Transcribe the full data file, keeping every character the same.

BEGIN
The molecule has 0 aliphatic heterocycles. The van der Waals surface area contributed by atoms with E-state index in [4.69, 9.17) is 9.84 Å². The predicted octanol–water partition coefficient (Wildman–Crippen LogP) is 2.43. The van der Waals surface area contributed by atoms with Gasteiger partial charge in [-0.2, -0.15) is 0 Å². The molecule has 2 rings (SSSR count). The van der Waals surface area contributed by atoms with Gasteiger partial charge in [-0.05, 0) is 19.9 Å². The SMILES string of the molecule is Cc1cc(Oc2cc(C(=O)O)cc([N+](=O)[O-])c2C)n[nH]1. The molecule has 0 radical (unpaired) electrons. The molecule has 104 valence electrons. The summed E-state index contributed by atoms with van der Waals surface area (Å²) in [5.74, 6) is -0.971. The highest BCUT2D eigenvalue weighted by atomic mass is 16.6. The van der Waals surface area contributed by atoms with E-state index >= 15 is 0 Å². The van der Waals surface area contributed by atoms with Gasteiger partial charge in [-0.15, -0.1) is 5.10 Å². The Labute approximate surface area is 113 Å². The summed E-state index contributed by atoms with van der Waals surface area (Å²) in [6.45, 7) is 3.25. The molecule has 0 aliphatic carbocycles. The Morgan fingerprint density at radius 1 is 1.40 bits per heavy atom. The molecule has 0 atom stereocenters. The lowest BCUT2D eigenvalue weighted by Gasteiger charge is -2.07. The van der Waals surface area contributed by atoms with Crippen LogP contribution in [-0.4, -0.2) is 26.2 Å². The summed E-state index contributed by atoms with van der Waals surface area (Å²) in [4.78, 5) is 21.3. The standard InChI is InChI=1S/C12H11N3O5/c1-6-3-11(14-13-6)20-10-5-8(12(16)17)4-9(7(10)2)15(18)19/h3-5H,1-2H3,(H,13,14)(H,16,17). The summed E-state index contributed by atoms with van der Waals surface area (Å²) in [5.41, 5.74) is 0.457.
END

The molecule has 0 aliphatic heterocycles. The van der Waals surface area contributed by atoms with E-state index in [4.69, 9.17) is 9.84 Å². The predicted octanol–water partition coefficient (Wildman–Crippen LogP) is 2.43. The van der Waals surface area contributed by atoms with Gasteiger partial charge in [-0.2, -0.15) is 0 Å². The molecule has 2 rings (SSSR count). The van der Waals surface area contributed by atoms with Gasteiger partial charge in [-0.05, 0) is 19.9 Å². The SMILES string of the molecule is Cc1cc(Oc2cc(C(=O)O)cc([N+](=O)[O-])c2C)n[nH]1. The molecule has 0 radical (unpaired) electrons. The molecule has 104 valence electrons. The summed E-state index contributed by atoms with van der Waals surface area (Å²) in [5.74, 6) is -0.971. The highest BCUT2D eigenvalue weighted by atomic mass is 16.6. The van der Waals surface area contributed by atoms with E-state index >= 15 is 0 Å². The van der Waals surface area contributed by atoms with Gasteiger partial charge in [-0.15, -0.1) is 5.10 Å². The Labute approximate surface area is 113 Å². The summed E-state index contributed by atoms with van der Waals surface area (Å²) in [6.45, 7) is 3.25. The molecule has 0 aliphatic carbocycles. The Morgan fingerprint density at radius 1 is 1.40 bits per heavy atom. The molecule has 0 atom stereocenters. The lowest BCUT2D eigenvalue weighted by Gasteiger charge is -2.07. The van der Waals surface area contributed by atoms with Crippen LogP contribution in [-0.4, -0.2) is 26.2 Å². The summed E-state index contributed by atoms with van der Waals surface area (Å²) in [4.78, 5) is 21.3. The standard InChI is InChI=1S/C12H11N3O5/c1-6-3-11(14-13-6)20-10-5-8(12(16)17)4-9(7(10)2)15(18)19/h3-5H,1-2H3,(H,13,14)(H,16,17). The summed E-state index contributed by atoms with van der Waals surface area (Å²) in [5.41, 5.74) is 0.457.